Microcontroller manufacturers’ development boards, and the example software projects that they provide with them, can provide great assistance to engineers at the start of a new design. Equally, the software that they provide can cause problems as a design project goes beyond its early phases.
Designs using a real-time operating system as the platform for application code also face the challenge of partitioning functionality into concurrent tasks, designing bullet-proof inter-process communications, and testing the whole package in hardware.
More and more OEMs are finding that the best way to avoid both of the problems described above is to base new designs on an opensource, proven Operating System (OS) which is scalable and runs on various hardware platforms: Linux. This OS has been ported to more computer hardware platforms than any other. Its derivatives run on a very wide range of embedded systems such as network routers, mobile phones, building automation controls, televisions and video-game consoles.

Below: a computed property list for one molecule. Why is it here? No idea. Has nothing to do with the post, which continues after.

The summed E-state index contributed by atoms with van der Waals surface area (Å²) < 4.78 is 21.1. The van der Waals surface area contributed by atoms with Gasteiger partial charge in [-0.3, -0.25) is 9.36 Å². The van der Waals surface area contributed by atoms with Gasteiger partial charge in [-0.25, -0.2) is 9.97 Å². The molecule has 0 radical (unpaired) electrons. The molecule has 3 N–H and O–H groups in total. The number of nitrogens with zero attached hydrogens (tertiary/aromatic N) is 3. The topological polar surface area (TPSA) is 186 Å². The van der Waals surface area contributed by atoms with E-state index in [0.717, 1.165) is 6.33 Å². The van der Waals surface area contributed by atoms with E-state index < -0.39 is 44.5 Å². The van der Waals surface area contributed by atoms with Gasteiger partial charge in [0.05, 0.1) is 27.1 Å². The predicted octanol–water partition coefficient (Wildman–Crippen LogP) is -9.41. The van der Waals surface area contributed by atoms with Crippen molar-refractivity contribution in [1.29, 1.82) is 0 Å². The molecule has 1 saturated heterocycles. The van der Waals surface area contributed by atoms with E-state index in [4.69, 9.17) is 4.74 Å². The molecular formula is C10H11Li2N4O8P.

Just because Linux is used successfully, however, does not mean that it may always be used easily. The OS consists of more than one million lines of code, and operates with a distinctive Linux philosophy that the beginner may struggle to grasp quickly.
The main aim of this article, therefore, is to provide a five-step guide to starting a new design project using the μClinux version of embedded Linux. To illustrate the guidance, the article describes the implementation of a μClinux project on an STM32F429 microcontroller from STMicroelectronics with an ARM® Cortex®-M4 core running at 180MHz and using Emcraft’s STM32F429 Discovery Linux Board Support Package (BSP).